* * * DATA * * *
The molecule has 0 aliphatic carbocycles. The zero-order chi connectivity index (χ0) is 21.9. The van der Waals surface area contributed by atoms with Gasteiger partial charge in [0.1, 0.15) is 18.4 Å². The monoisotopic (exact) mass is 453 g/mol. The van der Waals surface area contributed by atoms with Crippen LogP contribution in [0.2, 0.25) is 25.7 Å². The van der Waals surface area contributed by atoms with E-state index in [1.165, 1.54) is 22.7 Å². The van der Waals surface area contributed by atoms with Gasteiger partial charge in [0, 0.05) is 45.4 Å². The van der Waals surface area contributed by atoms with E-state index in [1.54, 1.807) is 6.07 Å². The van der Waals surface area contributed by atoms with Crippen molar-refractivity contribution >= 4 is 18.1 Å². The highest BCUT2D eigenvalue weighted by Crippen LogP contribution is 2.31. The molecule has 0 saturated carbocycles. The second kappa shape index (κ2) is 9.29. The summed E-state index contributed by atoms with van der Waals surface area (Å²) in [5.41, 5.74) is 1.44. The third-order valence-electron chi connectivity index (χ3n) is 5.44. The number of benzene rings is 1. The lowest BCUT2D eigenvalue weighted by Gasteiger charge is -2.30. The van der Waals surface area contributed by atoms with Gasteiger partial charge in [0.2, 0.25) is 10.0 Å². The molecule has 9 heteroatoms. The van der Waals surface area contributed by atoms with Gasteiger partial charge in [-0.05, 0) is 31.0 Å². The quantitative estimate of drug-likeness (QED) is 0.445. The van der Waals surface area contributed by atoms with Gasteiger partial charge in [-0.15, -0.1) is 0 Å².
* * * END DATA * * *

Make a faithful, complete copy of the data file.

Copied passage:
The molecule has 0 aliphatic carbocycles. The zero-order chi connectivity index (χ0) is 21.9. The van der Waals surface area contributed by atoms with Gasteiger partial charge in [0.1, 0.15) is 18.4 Å². The monoisotopic (exact) mass is 453 g/mol. The van der Waals surface area contributed by atoms with Crippen LogP contribution in [0.2, 0.25) is 25.7 Å². The van der Waals surface area contributed by atoms with E-state index in [1.165, 1.54) is 22.7 Å². The van der Waals surface area contributed by atoms with Gasteiger partial charge in [0, 0.05) is 45.4 Å². The van der Waals surface area contributed by atoms with E-state index in [1.54, 1.807) is 6.07 Å². The van der Waals surface area contributed by atoms with Crippen molar-refractivity contribution >= 4 is 18.1 Å². The highest BCUT2D eigenvalue weighted by Crippen LogP contribution is 2.31. The molecule has 0 saturated carbocycles. The second kappa shape index (κ2) is 9.29. The summed E-state index contributed by atoms with van der Waals surface area (Å²) in [5.41, 5.74) is 1.44. The third-order valence-electron chi connectivity index (χ3n) is 5.44. The number of benzene rings is 1. The lowest BCUT2D eigenvalue weighted by Gasteiger charge is -2.30. The van der Waals surface area contributed by atoms with Gasteiger partial charge in [0.2, 0.25) is 10.0 Å². The molecule has 9 heteroatoms. The van der Waals surface area contributed by atoms with Gasteiger partial charge in [-0.05, 0) is 31.0 Å². The quantitative estimate of drug-likeness (QED) is 0.445. The van der Waals surface area contributed by atoms with Gasteiger partial charge in [-0.15, -0.1) is 0 Å².